SAN ANTONIO, Texas, July 12.─A report from Colonel J. J. Hornbrook, in command at Bisbee, Arizona, in the Southern department headquarters tonight stated that approximately 1100 members of the I. W. W. were deported from Bisbee today after being rounded up by the sheriff and a posse of citizens.

According to the report, soldiers took no part in the incident and it was stated at the southern department that no soldiers are quartered in Bisbee, the camp being some distance from the city.

The report of Colonel Hornbrook said the action of the sheriff and the posse met with some resistance, but made no mention of casualties. The report also failed to mention the destination of the men who are deported, but at southern headquarters it was said that the men presumably were being sent to Columbus, N. M.

• • •

BISBEE, Ariz., July 12.─Following the deportation of 1,200 members and sympathizers of the I. W. W.s and the killing of two men, which marked the launching of a "clean up" day early this morning by armed citizens, the Warren district was quiet tonight.

The leaders of the strike called two weeks ago by the Metal Mine Workers Branch of the I. W. W., who, with hundreds of followers, were sent out of the district today on a special train made up of 24 cattle and box cars, are due to arrive at Columbus, New Mexico, early tomorrow morning and, it is reported, will there be placed in an internment camp pending investigation as to their attempts to aid in tying up the metal mining industry of the nation.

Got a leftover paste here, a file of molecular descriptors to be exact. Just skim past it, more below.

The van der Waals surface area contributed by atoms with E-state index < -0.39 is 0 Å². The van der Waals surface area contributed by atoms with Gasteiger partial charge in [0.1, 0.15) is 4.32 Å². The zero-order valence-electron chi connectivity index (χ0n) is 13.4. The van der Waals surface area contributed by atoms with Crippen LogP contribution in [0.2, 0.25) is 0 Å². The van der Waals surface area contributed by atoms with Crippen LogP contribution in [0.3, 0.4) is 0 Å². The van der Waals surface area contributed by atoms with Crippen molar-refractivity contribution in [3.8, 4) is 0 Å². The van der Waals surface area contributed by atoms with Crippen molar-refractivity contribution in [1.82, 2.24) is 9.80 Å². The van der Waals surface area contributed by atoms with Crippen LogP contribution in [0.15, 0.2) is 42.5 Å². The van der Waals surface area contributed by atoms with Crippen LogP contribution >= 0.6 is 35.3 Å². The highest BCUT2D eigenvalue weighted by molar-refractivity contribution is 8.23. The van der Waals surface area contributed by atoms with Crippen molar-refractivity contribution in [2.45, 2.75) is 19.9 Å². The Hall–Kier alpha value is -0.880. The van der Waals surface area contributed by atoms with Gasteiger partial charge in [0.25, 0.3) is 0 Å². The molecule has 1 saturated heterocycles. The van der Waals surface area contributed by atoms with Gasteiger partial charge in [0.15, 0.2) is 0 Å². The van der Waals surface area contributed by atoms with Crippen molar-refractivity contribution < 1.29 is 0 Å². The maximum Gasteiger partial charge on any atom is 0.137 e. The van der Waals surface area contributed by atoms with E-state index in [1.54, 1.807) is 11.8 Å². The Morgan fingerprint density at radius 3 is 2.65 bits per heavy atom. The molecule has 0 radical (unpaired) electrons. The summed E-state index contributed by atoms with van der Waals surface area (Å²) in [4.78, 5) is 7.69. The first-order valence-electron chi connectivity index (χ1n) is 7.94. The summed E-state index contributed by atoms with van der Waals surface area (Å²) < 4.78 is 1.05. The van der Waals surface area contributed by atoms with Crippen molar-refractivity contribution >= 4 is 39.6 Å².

The two men killed here today were Orson P. McRae a member of the Workmen's Loyalty League, and shift boss at one of the Copper Queen mines and James Brew, a former employee of the Denn mine, which closed down the first day of the strike.

McRae was killed when Brew fired through the door of his room where McRae and several other men were rounding up I. W. W. sympathizers. McRae, it is said, was unarmed. Brew fired several more shots and then stepped out of his room. Three of McRae's companions fired at him and he dropped beside his victim, dying five minutes later.

Just twelve hours after Sheriff Wheeler started making plans for a "drive" on I. W. W.'s, 1,200 I. W. W. and supporters were marched into railroad cars and the train rolled away for New Mexico. Six hours later the 3,000 citizens and deputy sheriffs who had rid the district of the element which they considered a national menace, had calmly returned to their homes, abandoned their rifles, revolvers and shot guns and were preparing for normal conditions in the district, which they are confident will return with the strike agitators gone.

The action of the citizens in taking the situation in their own hands burst like a bombshell in the district, and probably accounted for the absence of clashes of any extent between their forces and those of the I. W. W. during the rounding up and deportation of the latter.


Although hastily organized, the armed citizens showed none of the actions of a mob. Every plan and movement was carried out deliberately. Shortly before midnight last night, Sheriff Wheeler and his deputies decided that it would be necessary to rid the district of every member or supporter of the I. W. W. to prevent serious trouble.

Within two hours 1,200 citizens had been deputized by telephone and ordered to be ready for duty at four o'clock. At that time no less than a dozen squads, of from 25 to 150 men each, met in as many different sections of the district, elected captains and made their plans. Every man who had a gun of any description brought it with him, and those who had none were speedily supplied with high-powered rifles.